“The Percy Faith Music of Christmas orchestral arrangements are very lush, featuring strings, harps, bells, plenty of reverb, and those smooth-as-silk 1950s studio singers.”
To all who celebrate, a very Merry Christmas to you! This iconic Hulings album cover is a snapshot of mid-century Christmas, reminiscent of a Norman Rockwell kind of wholesomeness. Interestingly for someone so well-known for his all-American Christmas music, Percy Faith was originally from Toronto and was Jewish. Who knew?
The Percy Faith Music of Christmas orchestral arrangements are very lush, featuring strings, harps, bells, plenty of reverb, and those smooth-as-silk 1950s studio singers. Much of his music might now fall into the “easy listening” category, but at the time, he and arrangers like him were exploring mellow, new territory. As a violinist who became a conductor after his hands were badly burned, Faith entered the world of arranging music for broadcast radio as it was coming up in the early 1930s. He moved down to Chicago in 1940 when he started working for CBS and then NBC, and went on to write arrangements for singers including Tony Bennett and Doris Day, and won two Grammys.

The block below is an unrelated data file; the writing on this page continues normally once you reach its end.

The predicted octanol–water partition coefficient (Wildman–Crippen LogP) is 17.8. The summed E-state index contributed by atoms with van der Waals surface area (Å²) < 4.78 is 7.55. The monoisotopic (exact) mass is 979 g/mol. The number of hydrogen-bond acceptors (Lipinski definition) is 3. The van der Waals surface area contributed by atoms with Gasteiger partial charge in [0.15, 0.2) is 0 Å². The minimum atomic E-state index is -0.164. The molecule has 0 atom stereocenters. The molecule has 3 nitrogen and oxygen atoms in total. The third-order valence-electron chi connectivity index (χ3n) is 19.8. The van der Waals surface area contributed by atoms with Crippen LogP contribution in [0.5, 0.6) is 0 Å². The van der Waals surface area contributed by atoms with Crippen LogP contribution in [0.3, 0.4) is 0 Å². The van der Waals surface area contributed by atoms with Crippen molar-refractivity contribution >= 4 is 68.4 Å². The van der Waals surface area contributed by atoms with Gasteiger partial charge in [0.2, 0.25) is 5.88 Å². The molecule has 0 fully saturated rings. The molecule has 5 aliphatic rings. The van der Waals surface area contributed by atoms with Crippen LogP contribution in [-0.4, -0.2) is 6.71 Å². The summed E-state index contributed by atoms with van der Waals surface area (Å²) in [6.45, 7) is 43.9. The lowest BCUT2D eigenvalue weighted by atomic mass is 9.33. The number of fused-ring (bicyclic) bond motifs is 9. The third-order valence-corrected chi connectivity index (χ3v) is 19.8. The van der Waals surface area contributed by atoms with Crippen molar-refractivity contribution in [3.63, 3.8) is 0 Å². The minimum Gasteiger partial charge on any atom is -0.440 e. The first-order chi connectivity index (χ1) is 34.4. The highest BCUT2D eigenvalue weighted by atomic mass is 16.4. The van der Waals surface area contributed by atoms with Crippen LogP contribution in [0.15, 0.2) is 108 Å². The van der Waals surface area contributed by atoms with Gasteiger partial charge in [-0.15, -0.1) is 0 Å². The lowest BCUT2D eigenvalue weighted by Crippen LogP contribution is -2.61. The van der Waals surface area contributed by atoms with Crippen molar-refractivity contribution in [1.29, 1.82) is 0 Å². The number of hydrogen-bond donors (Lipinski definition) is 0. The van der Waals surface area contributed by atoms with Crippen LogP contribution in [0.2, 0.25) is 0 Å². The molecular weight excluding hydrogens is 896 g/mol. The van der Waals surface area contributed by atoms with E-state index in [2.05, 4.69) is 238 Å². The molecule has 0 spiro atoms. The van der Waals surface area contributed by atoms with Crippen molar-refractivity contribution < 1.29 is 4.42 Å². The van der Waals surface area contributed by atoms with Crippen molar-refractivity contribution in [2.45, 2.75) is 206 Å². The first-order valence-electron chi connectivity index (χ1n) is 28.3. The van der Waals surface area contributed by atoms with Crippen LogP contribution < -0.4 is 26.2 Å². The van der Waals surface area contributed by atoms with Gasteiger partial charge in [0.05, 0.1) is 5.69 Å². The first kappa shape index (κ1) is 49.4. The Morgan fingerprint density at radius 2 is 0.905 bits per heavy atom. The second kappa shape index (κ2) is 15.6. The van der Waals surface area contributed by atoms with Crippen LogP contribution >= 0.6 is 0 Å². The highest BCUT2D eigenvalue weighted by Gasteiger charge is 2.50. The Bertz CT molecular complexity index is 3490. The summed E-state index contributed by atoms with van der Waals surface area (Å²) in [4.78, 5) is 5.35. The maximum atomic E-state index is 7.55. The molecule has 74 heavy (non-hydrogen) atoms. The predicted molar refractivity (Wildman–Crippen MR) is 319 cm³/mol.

The 1954 Hulings cover for the album really is the classic one, and it’s prominently signed with a pink-red “Hulings” near the bottom right of the frame. Percy Faith is dressed as Santa, but with the costume beard pulled off under his chin, showing that he may now be back to the role of Dad for the little girl who’s just fallen asleep in holiday bliss with her new doll. Hulings has thrown a curve ball in putting the girl in pink pyjamas and her doll in teal patchwork as a way of contrasting the traditional red and green.
Wishing You Joy
If you’d like a taste of the album, you can grab some egg nog and a present to open and listen to “Joy to the World” here.